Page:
On Monday night’s season finale of the “Bachelorette,” viewers saw Becca Kufrin’s tough, raw breakup conversation with Blake Horstmann. They both broke down crying — but shortly after, it transitioned to Kufrin’s ecstatic engagement to Garrett Yrigoyen.
Then during the post-show interview, she and Yrigoyen practically bounced onstage together, as they cuddled and beamed with happiness. Kufrin even got closure with Horstmann during a talk where he genuinely wished her the best.
The finale was different than last August’s. “Bachelorette” Rachel Lindsay’s finale was a pretty brutal three hours of television. On Tuesday, Lindsay revealed that she was not pleased about how Kufrin’s season finale played out compared with hers.
“This might be the realest article I have ever written,” Lindsay wrote in an essay for Us Weekly, where she has been recapping the show all season.
During Lindsay’s finale, viewers saw prolonged scenes of Lindsay parting ways with runner-up Peter Kraus, who said he loved her but was unwilling to propose to someone he had only known for six weeks. (Also known as standard operating procedure in “Bachelorette” world.) When it became clear that Lindsay wanted a proposal, Kraus bitterly told her, “Then go find someone to have a mediocre life with.” The whole thing was a nightmare.
At the end, Bryan Abasolo proposed, and Lindsay excitedly accepted — the two are still together and hope to get married this year. Yet viewers didn’t see much of the joyous end to their journey. Instead, the finale was mainly focused on Kraus; many fans noted they were far more emotionally invested in Lindsay’s breakup than her actual engagement.
“I am so happy for Becca and I am so happy she is getting everything that she deserves,” Lindsay wrote. However, she added, “Do you ever recall seeing Bryan profess how excited he was to propose to me? Do you recall seeing me cry about how I was so excited to say yes to Bryan and get my fairytale ending? The answer would be ‘no’ to both of those questions. And it is a shame because both of those things actually happened. You just did not see them.”
Another key difference? When the finale aired, Lindsay sat with host Chris Harrison, and they watched it together. Contestants usually arrive onstage after the show has aired, or only for portions of the episode.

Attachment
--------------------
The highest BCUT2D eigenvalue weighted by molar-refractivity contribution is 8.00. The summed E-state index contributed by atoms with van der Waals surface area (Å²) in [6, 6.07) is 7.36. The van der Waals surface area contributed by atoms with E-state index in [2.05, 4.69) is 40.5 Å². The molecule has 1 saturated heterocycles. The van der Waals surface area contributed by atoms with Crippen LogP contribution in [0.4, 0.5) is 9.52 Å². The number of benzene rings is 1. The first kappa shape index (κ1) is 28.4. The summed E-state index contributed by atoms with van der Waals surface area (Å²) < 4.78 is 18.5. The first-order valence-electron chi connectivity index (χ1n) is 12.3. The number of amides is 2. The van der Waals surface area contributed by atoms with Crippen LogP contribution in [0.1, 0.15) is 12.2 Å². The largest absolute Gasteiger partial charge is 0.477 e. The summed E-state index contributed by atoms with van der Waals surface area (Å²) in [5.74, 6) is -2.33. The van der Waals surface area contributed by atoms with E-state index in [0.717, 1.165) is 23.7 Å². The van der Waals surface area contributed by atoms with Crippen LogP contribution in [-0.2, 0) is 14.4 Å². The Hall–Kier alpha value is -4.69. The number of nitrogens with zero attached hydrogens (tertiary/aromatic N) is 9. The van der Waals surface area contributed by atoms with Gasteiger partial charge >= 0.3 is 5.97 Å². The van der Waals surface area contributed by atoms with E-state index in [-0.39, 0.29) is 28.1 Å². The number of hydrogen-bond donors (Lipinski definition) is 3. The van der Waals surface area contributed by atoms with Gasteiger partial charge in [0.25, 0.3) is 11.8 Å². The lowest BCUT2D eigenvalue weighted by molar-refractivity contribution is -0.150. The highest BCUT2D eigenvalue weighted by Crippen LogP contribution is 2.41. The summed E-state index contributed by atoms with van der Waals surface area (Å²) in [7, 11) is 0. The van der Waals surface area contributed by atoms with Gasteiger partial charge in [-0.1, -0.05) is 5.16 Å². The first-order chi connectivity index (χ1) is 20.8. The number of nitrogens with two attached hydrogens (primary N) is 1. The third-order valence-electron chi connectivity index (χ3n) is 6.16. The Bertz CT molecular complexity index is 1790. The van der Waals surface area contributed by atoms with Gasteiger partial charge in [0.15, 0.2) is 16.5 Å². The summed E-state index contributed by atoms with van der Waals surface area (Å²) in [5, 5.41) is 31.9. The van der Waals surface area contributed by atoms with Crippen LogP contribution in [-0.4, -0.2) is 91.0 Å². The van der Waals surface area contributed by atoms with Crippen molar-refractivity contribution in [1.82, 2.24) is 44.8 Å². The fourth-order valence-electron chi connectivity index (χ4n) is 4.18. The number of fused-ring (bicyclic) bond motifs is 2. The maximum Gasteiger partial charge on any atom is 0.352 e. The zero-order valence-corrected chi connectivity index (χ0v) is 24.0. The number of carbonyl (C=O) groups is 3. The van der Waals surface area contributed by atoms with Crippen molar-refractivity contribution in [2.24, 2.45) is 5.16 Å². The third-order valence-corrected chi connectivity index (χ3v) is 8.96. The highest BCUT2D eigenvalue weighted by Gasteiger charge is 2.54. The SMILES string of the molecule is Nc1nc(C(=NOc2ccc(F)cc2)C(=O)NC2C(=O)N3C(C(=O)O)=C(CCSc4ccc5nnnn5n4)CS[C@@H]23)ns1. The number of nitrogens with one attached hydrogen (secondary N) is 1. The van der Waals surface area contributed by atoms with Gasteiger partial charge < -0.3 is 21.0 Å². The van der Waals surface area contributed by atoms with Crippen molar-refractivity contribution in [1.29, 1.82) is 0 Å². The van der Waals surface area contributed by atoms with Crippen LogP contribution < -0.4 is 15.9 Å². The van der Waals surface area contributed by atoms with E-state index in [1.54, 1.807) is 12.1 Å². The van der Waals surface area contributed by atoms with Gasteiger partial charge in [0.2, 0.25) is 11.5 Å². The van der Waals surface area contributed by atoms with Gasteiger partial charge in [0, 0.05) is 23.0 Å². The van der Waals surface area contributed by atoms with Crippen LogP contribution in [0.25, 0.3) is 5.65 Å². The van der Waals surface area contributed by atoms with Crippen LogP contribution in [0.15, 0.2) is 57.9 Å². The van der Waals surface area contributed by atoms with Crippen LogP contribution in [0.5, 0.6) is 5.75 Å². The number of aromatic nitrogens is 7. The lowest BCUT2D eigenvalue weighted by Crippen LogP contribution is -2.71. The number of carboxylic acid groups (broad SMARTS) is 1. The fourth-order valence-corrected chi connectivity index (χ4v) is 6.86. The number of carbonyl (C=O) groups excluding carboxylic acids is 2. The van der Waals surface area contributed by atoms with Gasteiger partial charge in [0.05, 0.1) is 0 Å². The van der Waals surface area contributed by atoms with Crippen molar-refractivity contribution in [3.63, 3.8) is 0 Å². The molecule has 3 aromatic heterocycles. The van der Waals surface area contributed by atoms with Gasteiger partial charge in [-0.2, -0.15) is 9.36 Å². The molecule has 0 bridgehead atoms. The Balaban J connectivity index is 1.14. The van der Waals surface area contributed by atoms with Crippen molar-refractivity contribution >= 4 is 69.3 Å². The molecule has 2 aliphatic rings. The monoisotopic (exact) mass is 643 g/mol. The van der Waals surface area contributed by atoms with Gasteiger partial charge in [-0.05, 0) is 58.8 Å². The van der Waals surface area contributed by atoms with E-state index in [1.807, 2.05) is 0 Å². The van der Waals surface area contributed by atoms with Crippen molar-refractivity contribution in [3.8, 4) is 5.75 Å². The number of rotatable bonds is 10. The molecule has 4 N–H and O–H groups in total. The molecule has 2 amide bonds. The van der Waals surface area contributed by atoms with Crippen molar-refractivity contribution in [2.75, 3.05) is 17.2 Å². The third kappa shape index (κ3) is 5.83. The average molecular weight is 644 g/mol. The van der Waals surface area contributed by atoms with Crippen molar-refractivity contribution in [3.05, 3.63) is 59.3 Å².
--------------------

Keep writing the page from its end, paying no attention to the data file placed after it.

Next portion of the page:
Lindsay’s experience was unpleasant, as Harrison grilled her with probing questions. She also had an awkward onstage reunion with Kraus.
“Becca did not sit on stage for three hours and watch the finale for the first time in front of a live audience,” Lindsay continued. “Becca did not have to deal with someone telling her she would live a mediocre life. Becca did not have to deal with being baited with real time questions about her emotions watching certain scenes. Nope, that was me.”
Lindsay also touched on the fact that ABC “protected” Kufrin, while she was “placed on display.”
Kufrin’s finale had one significant controversy: Yrigoyen previously liked several Instagram posts that mocked immigrants, transgender people and a teenage school shooting survivor. But the show mostly skated over it. During one segment toward the end, Yrigoyen apologized and Kufrin emphasized she did not condone his Instagram activity. Still, no one actually brought up the content of the posts, or pressed Kufrin on her thoughts about them.
Lindsay, the first black star of the franchise, said “Let’s just be honest. Becca did not have the finale that I had. There was no controversy and she was not put in a position to face any. She was protected and I was placed on display for three hours and labeled an angry black female. And there will always be that stigma attached to my finale because it has been said that when truth is blurred by misinformation, perception becomes reality and all is lost.”